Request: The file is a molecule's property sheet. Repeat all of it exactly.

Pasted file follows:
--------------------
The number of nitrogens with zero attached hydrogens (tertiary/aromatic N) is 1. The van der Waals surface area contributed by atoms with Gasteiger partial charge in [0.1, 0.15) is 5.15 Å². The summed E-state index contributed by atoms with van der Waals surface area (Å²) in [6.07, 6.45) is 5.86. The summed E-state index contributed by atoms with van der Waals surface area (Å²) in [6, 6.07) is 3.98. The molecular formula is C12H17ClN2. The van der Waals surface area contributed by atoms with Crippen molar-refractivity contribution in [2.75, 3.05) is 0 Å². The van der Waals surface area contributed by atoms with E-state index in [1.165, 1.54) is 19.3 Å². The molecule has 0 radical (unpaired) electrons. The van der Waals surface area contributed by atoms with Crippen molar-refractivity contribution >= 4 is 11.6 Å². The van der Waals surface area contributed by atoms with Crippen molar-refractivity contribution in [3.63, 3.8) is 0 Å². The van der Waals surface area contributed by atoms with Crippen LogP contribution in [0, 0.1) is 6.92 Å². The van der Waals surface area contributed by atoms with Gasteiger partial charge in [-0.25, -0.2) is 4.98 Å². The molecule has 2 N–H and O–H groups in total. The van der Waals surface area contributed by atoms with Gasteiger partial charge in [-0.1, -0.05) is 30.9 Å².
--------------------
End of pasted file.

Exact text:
The number of nitrogens with zero attached hydrogens (tertiary/aromatic N) is 1. The van der Waals surface area contributed by atoms with Gasteiger partial charge in [0.1, 0.15) is 5.15 Å². The summed E-state index contributed by atoms with van der Waals surface area (Å²) in [6.07, 6.45) is 5.86. The summed E-state index contributed by atoms with van der Waals surface area (Å²) in [6, 6.07) is 3.98. The molecular formula is C12H17ClN2. The van der Waals surface area contributed by atoms with Crippen molar-refractivity contribution in [2.75, 3.05) is 0 Å². The van der Waals surface area contributed by atoms with E-state index in [1.165, 1.54) is 19.3 Å². The molecule has 0 radical (unpaired) electrons. The van der Waals surface area contributed by atoms with Crippen molar-refractivity contribution >= 4 is 11.6 Å². The van der Waals surface area contributed by atoms with Crippen molar-refractivity contribution in [3.63, 3.8) is 0 Å². The van der Waals surface area contributed by atoms with Crippen LogP contribution in [0, 0.1) is 6.92 Å². The van der Waals surface area contributed by atoms with Gasteiger partial charge in [-0.25, -0.2) is 4.98 Å². The molecule has 2 N–H and O–H groups in total. The van der Waals surface area contributed by atoms with Gasteiger partial charge in [-0.1, -0.05) is 30.9 Å².